linked to justice, to human rights and to democracy and to
do what they can to promote it," she said.

She said Japan had many lessons to provide in the
development of Burma.

As the leader of the National League for Democracy, Suu
Kyi was placed under house arrest in 1989 by the ruling

She was awarded the Nobel Peace Prize in 1991.

The ruling junta released her from house arrest and lifted
the ban on her political activity in July 1995.

"Since Japan is a country that has improved and developed
and progressed very much under a democratic system, I
feel certain that the people of Japan would sympathize with
our desire for democracy," she said.

"The desire of the people of Burma for democracy is based
on the conviction that only if we have a system that
guarantees basic human rights will we be able to make
genuine progress."

Suu Kyi also expressed her belief that as an economic
superpower, Japan was in a position to serve as a role
model for Burma and other Asian nations.

"Japan, as the leading economic nation not just in Asia, but
in the world, has a duty to make people understand that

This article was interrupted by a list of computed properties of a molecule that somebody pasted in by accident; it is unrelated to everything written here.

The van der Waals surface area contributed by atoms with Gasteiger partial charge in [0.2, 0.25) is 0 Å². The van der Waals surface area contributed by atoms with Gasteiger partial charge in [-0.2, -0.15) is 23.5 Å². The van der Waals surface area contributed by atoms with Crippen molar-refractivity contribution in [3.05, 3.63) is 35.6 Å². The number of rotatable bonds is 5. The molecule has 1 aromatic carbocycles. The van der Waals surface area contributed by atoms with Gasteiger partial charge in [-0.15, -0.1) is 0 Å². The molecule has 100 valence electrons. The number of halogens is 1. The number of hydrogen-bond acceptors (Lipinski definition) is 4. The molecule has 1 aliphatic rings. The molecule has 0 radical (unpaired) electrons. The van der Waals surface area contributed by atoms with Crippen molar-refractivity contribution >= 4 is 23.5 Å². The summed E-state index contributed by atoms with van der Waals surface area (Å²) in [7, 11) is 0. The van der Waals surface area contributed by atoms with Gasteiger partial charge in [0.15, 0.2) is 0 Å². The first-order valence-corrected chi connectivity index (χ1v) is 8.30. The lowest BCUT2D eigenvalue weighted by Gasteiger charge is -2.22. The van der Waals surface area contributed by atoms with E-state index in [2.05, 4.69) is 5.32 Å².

economic growth is not everything, but it is the
development of the people, the happiness and fulfillment of
the people that is most important."

On a more personal level, Suu Kyi said the development of
democracy in Burma would allow her to revisit Japan.

"As soon as we get democracy, I should be able to travel
abroad," she said. "So if you want me to come to visit
Japan soon, you must help us to achieve democracy

She recollected fond memories of her time in Kyoto.

"I have always been fortunate that I like the places where I
have to live," she said. "And the longer l stayed in Kyoto,
the more I liked it. So l was sad when I had to leave

She said the neighborhood where she lived in Kyoto had a
village atmosphere and she became very good friends with
the people she met there.


by Aung San Suu Kyi